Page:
PARADOX

Two new hips and knees. A hair transplant. New skin. A bionic liver. A new kidney. My third heart.

I went through the list in my head.

Immortality came at a cost. There wasn’t much of my original body left, the one I was born with. But looked the same as I did when I was thirty and I had outlived them all.

Then they had found the inoperable tumour. There was only one option. They could do it. They could transfer all my memories and likes and dislikes and fears and experiences from one brain to the other.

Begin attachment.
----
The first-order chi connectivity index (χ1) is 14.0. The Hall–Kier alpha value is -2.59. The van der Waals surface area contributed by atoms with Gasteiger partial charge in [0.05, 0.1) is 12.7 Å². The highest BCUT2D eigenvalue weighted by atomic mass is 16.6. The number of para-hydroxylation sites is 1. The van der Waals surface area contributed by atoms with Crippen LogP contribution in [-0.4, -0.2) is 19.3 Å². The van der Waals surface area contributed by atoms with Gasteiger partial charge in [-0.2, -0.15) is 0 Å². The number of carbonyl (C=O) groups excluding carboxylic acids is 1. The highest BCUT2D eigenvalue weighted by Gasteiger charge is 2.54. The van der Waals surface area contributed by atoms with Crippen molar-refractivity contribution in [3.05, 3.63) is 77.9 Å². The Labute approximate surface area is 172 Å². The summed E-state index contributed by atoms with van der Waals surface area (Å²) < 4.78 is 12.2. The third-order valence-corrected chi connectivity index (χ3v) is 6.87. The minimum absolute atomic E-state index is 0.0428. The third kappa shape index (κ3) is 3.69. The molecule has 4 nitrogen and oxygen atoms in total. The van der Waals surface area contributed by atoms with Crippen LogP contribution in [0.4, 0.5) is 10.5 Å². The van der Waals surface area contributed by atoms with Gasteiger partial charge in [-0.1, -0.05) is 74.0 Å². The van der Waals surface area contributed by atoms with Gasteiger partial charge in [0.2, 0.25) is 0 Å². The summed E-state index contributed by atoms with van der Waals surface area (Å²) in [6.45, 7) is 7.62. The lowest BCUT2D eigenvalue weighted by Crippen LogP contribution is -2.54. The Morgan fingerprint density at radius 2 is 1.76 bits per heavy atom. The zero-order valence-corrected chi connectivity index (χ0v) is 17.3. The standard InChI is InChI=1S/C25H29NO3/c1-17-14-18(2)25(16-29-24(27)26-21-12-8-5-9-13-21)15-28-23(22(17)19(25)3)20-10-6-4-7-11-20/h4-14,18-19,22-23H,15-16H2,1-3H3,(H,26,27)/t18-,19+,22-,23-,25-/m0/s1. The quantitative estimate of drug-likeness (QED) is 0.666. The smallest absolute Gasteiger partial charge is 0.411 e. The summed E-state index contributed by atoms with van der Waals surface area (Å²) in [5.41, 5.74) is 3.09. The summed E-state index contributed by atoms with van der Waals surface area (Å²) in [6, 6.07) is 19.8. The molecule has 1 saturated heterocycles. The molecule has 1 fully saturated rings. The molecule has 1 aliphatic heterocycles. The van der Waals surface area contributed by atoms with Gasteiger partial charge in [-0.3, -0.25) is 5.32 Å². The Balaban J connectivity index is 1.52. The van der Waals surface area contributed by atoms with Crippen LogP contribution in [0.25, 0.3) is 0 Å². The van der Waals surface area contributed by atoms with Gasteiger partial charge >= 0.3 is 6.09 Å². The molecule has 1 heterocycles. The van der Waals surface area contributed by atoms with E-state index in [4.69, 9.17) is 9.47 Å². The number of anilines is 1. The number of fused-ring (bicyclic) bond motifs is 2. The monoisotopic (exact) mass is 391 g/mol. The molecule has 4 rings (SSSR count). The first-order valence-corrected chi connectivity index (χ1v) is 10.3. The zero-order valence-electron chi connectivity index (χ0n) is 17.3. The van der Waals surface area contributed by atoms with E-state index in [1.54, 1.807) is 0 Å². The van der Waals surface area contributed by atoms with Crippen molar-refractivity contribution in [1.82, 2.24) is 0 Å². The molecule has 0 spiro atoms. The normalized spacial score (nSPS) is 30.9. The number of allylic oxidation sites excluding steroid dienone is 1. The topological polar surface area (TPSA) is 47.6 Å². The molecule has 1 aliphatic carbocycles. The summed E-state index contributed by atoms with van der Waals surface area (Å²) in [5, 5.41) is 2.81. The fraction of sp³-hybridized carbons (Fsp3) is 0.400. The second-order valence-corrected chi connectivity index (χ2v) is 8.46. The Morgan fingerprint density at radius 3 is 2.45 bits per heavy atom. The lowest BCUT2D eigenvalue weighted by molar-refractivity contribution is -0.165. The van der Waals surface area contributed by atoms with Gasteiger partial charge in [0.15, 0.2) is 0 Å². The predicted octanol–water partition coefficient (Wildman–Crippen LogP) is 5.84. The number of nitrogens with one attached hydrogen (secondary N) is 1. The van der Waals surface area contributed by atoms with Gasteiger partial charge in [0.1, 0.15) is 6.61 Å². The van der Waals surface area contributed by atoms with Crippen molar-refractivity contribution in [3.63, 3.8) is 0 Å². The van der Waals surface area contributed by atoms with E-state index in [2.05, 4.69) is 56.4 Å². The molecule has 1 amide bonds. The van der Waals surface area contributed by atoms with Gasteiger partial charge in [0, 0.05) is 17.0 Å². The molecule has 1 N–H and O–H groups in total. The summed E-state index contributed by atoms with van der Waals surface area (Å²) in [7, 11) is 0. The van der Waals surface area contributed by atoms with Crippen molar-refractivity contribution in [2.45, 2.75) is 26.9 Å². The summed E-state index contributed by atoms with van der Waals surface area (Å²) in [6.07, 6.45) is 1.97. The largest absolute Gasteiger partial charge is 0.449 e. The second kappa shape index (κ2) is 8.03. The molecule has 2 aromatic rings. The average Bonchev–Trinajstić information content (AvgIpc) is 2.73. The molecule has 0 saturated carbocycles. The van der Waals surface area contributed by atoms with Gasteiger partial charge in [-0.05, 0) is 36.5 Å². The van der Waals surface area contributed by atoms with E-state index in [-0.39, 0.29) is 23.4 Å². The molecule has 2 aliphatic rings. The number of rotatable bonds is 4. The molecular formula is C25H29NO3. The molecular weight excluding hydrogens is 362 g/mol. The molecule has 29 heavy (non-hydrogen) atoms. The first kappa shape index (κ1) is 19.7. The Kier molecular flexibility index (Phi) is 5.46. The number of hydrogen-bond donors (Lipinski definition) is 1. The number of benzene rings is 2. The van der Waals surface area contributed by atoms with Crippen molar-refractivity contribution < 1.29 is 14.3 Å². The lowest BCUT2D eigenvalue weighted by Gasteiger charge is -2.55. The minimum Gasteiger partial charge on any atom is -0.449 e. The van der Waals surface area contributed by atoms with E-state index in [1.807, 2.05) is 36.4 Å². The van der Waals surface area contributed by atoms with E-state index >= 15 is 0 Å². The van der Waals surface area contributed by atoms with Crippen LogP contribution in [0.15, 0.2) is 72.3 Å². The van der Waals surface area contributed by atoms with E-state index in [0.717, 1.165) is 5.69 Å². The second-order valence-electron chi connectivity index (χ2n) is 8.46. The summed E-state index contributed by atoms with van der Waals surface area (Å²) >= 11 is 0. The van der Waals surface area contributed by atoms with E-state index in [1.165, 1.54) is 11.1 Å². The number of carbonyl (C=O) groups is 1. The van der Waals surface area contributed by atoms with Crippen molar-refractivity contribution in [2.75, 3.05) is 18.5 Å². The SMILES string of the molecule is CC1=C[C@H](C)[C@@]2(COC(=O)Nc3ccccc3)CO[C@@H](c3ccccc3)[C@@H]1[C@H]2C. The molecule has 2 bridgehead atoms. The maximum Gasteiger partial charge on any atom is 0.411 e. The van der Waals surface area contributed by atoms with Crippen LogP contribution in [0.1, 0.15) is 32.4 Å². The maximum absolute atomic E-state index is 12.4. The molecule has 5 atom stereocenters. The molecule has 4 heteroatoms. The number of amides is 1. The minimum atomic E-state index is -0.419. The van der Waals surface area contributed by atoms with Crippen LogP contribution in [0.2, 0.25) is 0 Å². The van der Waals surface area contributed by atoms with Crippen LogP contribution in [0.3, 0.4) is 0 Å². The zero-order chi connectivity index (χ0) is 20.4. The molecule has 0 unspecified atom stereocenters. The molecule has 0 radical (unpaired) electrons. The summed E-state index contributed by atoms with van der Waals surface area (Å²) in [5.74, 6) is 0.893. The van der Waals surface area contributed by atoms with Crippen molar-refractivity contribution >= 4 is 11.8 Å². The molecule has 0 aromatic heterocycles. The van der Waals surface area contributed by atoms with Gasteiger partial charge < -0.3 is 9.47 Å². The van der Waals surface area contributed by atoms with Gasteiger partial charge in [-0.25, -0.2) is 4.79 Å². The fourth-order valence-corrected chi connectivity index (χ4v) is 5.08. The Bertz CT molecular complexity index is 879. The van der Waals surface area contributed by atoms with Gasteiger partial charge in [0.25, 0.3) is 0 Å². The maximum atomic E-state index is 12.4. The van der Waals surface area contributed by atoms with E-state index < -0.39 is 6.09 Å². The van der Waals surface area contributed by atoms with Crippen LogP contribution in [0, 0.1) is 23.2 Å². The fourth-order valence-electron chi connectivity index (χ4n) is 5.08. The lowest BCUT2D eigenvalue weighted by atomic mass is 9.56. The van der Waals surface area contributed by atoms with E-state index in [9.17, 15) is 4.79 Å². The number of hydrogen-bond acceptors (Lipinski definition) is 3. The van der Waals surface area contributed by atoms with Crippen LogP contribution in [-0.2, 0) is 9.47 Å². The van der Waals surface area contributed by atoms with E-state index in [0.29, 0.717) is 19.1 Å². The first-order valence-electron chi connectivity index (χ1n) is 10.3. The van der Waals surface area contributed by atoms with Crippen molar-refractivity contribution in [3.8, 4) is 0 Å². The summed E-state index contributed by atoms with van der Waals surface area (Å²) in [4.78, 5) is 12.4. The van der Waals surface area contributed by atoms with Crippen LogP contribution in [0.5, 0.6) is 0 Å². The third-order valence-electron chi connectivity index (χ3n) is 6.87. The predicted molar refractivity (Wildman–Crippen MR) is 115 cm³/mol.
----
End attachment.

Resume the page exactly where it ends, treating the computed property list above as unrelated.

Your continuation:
My surgeon smiled down at me, ‘Any questions?’

I had one: ‘If you restore a ship by replacing each of its parts, does it remain the same ship?’

He kept smiling, ‘At least you would still have a ship that floats.’


Written for #FOWC, hosted by Fandango on his blog This, That and the Other. Today’s prompt word was: Paradox. Click on the link to read contributions from other writers.

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15 thoughts on “PARADOX

  1. Ah, yes, the famous Theseus question…On the other hand, most likely 99.99% or more of what is you right now, at the molecular level, was not in your body when you were born, so… 😉

    Liked by 1 person

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